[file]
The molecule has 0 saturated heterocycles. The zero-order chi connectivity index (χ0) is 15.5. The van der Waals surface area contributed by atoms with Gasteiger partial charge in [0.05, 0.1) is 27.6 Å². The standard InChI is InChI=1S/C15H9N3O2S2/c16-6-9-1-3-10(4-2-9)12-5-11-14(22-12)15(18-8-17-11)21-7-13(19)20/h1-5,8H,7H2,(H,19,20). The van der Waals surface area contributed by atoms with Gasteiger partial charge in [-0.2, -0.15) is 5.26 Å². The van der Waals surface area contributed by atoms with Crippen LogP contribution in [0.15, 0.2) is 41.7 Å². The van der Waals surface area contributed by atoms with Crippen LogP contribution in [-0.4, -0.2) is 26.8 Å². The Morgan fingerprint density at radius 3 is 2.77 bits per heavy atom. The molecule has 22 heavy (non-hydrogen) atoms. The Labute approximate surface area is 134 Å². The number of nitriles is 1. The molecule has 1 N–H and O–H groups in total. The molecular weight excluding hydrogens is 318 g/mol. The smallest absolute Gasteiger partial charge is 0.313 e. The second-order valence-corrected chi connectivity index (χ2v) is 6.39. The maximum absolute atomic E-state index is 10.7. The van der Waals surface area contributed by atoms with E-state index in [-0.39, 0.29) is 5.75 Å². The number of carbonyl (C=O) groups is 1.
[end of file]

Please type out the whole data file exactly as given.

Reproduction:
The molecule has 0 saturated heterocycles. The zero-order chi connectivity index (χ0) is 15.5. The van der Waals surface area contributed by atoms with Gasteiger partial charge in [0.05, 0.1) is 27.6 Å². The standard InChI is InChI=1S/C15H9N3O2S2/c16-6-9-1-3-10(4-2-9)12-5-11-14(22-12)15(18-8-17-11)21-7-13(19)20/h1-5,8H,7H2,(H,19,20). The van der Waals surface area contributed by atoms with Gasteiger partial charge in [-0.2, -0.15) is 5.26 Å². The van der Waals surface area contributed by atoms with Crippen LogP contribution in [0.15, 0.2) is 41.7 Å². The van der Waals surface area contributed by atoms with Crippen LogP contribution in [-0.4, -0.2) is 26.8 Å². The Morgan fingerprint density at radius 3 is 2.77 bits per heavy atom. The molecule has 22 heavy (non-hydrogen) atoms. The Labute approximate surface area is 134 Å². The number of nitriles is 1. The molecule has 1 N–H and O–H groups in total. The molecular weight excluding hydrogens is 318 g/mol. The smallest absolute Gasteiger partial charge is 0.313 e. The second-order valence-corrected chi connectivity index (χ2v) is 6.39. The maximum absolute atomic E-state index is 10.7. The van der Waals surface area contributed by atoms with E-state index in [-0.39, 0.29) is 5.75 Å². The number of carbonyl (C=O) groups is 1.